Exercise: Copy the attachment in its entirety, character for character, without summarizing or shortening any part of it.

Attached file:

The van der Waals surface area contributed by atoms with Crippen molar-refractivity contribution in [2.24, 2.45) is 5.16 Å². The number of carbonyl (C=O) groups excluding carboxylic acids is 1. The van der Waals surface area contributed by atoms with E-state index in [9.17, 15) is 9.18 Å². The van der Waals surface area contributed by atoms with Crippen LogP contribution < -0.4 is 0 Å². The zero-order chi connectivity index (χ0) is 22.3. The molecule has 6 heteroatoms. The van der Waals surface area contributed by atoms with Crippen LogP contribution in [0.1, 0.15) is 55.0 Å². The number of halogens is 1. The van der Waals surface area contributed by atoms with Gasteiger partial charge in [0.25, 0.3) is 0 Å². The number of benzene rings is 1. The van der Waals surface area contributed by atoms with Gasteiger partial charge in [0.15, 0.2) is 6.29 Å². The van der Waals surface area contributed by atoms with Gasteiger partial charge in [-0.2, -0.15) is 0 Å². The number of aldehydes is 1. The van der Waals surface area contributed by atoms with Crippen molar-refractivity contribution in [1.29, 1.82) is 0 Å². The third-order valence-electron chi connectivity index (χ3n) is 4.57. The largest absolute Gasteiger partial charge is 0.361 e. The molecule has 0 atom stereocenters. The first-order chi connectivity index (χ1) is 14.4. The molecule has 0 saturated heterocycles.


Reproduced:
The van der Waals surface area contributed by atoms with Crippen molar-refractivity contribution in [2.24, 2.45) is 5.16 Å². The number of carbonyl (C=O) groups excluding carboxylic acids is 1. The van der Waals surface area contributed by atoms with E-state index in [9.17, 15) is 9.18 Å². The van der Waals surface area contributed by atoms with Crippen LogP contribution < -0.4 is 0 Å². The zero-order chi connectivity index (χ0) is 22.3. The molecule has 6 heteroatoms. The van der Waals surface area contributed by atoms with Crippen LogP contribution in [0.1, 0.15) is 55.0 Å². The number of halogens is 1. The van der Waals surface area contributed by atoms with Gasteiger partial charge in [0.25, 0.3) is 0 Å². The number of benzene rings is 1. The van der Waals surface area contributed by atoms with Gasteiger partial charge in [0.15, 0.2) is 6.29 Å². The van der Waals surface area contributed by atoms with Gasteiger partial charge in [-0.2, -0.15) is 0 Å². The number of aldehydes is 1. The van der Waals surface area contributed by atoms with Crippen molar-refractivity contribution in [1.29, 1.82) is 0 Å². The third-order valence-electron chi connectivity index (χ3n) is 4.57. The largest absolute Gasteiger partial charge is 0.361 e. The molecule has 0 atom stereocenters. The first-order chi connectivity index (χ1) is 14.4. The molecule has 0 saturated heterocycles.